Resources for Climate Communicators


Ocean Acidification in the Pacific Northwest

A new fact sheet, titled Ocean Acidification in the Pacific Northwest, summarizes our growing understanding of the causes and consequences of ocean acidification in Pacific Northwest marine waters. This new document is a companion to 20 Facts About Ocean Acidification, published in 2013 by the U.S. Ocean Carbon and Biogeochemistry Program as an aid to scientists, science communicators and science policy advisors asked to comment on details about ocean acidification.  Another great example of communicating about ocean acidification is the Emmy-nominated Seattle Time Series by Craig Welch.


Climate Communication Science and Outreach

Climate Communication is a non-profit science and outreach project funded by the Rockefeller Brothers Fund and the ClimateWorks Foundation.  They provide resources to help communicate climate science and also run communication workshops for scientists.  They also make available several useful articles about communicating climate.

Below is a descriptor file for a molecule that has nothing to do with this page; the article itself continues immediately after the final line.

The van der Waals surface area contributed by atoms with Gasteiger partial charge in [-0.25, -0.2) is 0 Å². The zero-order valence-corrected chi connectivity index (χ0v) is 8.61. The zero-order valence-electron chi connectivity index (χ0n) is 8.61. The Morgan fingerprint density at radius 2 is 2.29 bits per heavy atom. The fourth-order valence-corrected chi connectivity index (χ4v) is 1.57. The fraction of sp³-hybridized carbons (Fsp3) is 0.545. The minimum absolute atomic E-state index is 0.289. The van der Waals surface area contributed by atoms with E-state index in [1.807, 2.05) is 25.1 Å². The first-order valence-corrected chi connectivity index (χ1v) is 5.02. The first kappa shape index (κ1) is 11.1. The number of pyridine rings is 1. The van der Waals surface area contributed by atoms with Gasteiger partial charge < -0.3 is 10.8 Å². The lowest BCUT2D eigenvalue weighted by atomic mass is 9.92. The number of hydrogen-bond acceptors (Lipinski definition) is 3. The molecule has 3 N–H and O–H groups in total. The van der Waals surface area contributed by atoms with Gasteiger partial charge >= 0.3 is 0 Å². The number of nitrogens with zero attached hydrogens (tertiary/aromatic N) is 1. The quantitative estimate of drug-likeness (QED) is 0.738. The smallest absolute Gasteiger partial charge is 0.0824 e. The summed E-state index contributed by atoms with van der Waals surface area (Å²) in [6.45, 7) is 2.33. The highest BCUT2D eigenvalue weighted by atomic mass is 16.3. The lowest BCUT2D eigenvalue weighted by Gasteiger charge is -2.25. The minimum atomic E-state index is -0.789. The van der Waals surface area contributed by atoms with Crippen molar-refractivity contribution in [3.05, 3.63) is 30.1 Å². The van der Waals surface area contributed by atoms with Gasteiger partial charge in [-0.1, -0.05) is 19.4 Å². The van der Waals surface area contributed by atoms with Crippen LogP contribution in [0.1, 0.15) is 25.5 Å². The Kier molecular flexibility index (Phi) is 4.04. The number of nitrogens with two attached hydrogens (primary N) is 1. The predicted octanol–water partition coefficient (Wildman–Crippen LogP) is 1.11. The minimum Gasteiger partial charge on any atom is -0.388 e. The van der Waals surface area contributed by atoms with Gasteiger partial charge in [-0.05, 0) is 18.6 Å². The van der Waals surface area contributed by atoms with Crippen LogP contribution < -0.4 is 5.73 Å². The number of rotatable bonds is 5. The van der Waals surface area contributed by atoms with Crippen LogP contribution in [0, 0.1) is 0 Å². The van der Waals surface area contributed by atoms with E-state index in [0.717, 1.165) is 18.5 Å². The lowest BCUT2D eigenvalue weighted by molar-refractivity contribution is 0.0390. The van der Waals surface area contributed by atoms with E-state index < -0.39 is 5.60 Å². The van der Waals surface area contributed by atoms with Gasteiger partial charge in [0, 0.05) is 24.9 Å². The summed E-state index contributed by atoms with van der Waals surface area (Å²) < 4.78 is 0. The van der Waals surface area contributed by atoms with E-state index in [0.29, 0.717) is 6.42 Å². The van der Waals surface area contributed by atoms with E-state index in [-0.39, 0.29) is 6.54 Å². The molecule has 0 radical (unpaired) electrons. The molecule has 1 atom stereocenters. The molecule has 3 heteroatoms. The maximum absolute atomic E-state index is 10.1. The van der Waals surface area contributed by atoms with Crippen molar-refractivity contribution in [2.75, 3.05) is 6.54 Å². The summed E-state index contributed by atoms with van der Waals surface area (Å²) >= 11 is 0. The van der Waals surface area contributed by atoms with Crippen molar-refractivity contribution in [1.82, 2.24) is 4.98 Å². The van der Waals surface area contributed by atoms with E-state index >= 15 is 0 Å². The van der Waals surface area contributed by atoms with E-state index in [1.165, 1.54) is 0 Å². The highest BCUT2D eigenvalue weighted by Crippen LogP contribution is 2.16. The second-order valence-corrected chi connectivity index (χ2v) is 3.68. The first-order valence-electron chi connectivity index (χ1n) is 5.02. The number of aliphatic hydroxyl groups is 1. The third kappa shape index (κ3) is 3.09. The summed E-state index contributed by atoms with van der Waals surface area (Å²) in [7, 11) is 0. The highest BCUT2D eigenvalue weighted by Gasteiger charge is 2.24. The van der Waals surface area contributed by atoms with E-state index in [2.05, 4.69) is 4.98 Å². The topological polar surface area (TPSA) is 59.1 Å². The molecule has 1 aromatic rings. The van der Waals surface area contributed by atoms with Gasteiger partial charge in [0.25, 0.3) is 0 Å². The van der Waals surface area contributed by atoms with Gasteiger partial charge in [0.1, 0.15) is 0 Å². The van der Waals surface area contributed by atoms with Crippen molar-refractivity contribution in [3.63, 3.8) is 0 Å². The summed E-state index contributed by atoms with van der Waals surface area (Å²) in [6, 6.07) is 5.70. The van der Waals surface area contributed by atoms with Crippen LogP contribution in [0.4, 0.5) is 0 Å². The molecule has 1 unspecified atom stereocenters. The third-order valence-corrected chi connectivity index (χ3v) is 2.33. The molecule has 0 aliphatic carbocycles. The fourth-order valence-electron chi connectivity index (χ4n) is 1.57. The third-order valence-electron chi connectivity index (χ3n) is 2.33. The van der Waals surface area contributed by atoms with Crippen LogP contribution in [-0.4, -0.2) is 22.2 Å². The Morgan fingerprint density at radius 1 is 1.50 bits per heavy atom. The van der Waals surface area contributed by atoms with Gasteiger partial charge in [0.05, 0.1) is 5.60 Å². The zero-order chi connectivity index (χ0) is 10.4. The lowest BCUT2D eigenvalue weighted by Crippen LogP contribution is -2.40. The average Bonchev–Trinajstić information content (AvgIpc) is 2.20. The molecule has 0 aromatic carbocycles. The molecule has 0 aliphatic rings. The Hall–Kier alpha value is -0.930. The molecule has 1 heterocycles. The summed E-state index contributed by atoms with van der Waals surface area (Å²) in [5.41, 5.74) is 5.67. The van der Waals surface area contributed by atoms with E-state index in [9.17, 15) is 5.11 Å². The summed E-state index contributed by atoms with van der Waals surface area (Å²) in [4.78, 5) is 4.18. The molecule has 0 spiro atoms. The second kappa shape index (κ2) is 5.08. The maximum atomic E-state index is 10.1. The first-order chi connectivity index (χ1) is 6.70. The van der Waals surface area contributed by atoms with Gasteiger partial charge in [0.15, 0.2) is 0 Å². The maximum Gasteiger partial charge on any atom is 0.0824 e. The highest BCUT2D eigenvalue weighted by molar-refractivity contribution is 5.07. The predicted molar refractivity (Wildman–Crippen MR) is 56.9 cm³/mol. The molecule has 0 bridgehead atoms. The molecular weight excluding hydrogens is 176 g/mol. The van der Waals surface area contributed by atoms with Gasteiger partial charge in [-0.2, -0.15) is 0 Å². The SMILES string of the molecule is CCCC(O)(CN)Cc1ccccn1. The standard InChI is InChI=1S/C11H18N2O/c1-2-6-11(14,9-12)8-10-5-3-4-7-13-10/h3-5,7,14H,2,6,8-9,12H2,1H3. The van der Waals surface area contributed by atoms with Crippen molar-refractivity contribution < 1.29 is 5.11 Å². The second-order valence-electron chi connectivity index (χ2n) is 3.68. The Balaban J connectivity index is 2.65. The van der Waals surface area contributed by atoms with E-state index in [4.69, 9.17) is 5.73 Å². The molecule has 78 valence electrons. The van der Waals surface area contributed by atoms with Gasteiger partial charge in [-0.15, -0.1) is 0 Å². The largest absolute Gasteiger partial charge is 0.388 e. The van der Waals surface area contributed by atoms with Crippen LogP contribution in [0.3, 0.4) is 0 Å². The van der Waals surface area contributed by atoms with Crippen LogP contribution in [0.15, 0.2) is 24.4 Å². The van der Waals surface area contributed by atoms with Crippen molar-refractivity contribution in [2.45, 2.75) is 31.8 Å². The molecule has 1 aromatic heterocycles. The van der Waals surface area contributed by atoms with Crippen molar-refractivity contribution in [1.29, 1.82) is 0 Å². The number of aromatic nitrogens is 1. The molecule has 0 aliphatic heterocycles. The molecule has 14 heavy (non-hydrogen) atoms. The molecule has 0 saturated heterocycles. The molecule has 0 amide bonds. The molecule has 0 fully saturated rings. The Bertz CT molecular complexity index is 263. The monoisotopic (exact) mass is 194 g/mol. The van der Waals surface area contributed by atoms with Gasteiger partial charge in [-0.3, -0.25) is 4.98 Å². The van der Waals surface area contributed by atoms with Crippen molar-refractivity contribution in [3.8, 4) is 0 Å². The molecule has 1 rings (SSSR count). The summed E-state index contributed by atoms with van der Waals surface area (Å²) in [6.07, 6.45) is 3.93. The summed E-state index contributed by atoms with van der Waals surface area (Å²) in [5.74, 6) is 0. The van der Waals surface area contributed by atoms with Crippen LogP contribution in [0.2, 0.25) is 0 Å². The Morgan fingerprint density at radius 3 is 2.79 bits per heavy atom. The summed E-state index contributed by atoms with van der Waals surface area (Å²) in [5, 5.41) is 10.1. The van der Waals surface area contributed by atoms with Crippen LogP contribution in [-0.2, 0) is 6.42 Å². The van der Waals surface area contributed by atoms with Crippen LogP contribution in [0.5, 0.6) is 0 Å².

MetEd Climate Variability and Change Lectures, July 2013

A series of presentations from the Summer 2013 Climate Variability and Change Virtual Course (CVCVC).  This five-day live facilitated course provided an extensive background on a range of climate topics, with an emphasis on developing communication skills.


ClimateAccess Storytelling Resources

ClimateAccess provides a collection of resources to help integrate the power of storytelling into campaigns and programs.


George Mason University Center for Climate Change Communication

The mission of George Mason University 's Center for Climate Change Communication is to conduct unbiased public engagement research - and to help government agencies, non-profit organizations, and companies apply the results of this research - so that collectively, we can stabilize our planet's life sustaining climate.


The Yale Project on Climate Change Communication

Effective communication requires understanding your audience.  The Yale Project on Climate Change Communication researches public climate knowledge, perceptions, and behavior, and empowers communicators with the knowledge and tools to more effectively engage Americans.  In their nationally representative study, they examined Americans’ understanding of how the climate system works.


What We Know

A succinct summary of important points about the status of current climate science including video footage from interviews with talented climate scientists and communicators.